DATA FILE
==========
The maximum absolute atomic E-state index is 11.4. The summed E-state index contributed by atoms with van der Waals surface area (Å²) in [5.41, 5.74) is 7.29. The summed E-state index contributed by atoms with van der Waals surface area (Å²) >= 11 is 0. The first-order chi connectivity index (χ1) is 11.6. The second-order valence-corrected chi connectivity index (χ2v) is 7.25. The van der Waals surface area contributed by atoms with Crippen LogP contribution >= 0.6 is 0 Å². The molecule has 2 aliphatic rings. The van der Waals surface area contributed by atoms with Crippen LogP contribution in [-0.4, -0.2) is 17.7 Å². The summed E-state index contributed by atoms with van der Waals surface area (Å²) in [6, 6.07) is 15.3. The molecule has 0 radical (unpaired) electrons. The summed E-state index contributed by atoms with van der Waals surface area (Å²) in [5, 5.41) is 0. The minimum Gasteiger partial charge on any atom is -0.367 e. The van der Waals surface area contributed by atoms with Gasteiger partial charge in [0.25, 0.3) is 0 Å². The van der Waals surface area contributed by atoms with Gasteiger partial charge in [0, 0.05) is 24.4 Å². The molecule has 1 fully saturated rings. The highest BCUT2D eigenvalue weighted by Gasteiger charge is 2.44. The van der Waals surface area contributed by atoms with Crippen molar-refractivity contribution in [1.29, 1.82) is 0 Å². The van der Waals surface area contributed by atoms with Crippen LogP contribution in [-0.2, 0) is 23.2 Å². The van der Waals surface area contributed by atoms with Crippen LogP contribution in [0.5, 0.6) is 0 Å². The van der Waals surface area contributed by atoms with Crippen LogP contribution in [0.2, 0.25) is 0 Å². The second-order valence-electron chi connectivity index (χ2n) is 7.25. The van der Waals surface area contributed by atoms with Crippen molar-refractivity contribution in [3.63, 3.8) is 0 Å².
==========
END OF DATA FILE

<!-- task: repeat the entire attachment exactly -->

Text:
The maximum absolute atomic E-state index is 11.4. The summed E-state index contributed by atoms with van der Waals surface area (Å²) in [5.41, 5.74) is 7.29. The summed E-state index contributed by atoms with van der Waals surface area (Å²) >= 11 is 0. The first-order chi connectivity index (χ1) is 11.6. The second-order valence-corrected chi connectivity index (χ2v) is 7.25. The van der Waals surface area contributed by atoms with Crippen LogP contribution >= 0.6 is 0 Å². The molecule has 2 aliphatic rings. The van der Waals surface area contributed by atoms with Crippen LogP contribution in [-0.4, -0.2) is 17.7 Å². The summed E-state index contributed by atoms with van der Waals surface area (Å²) in [6, 6.07) is 15.3. The molecule has 0 radical (unpaired) electrons. The summed E-state index contributed by atoms with van der Waals surface area (Å²) in [5, 5.41) is 0. The minimum Gasteiger partial charge on any atom is -0.367 e. The van der Waals surface area contributed by atoms with Gasteiger partial charge in [0.25, 0.3) is 0 Å². The van der Waals surface area contributed by atoms with Gasteiger partial charge in [0, 0.05) is 24.4 Å². The molecule has 1 fully saturated rings. The highest BCUT2D eigenvalue weighted by Gasteiger charge is 2.44. The van der Waals surface area contributed by atoms with Crippen molar-refractivity contribution in [1.29, 1.82) is 0 Å². The van der Waals surface area contributed by atoms with Crippen LogP contribution in [-0.2, 0) is 23.2 Å². The van der Waals surface area contributed by atoms with Crippen LogP contribution in [0.5, 0.6) is 0 Å². The van der Waals surface area contributed by atoms with Crippen LogP contribution in [0.2, 0.25) is 0 Å². The second-order valence-electron chi connectivity index (χ2n) is 7.25. The van der Waals surface area contributed by atoms with Crippen molar-refractivity contribution in [3.63, 3.8) is 0 Å².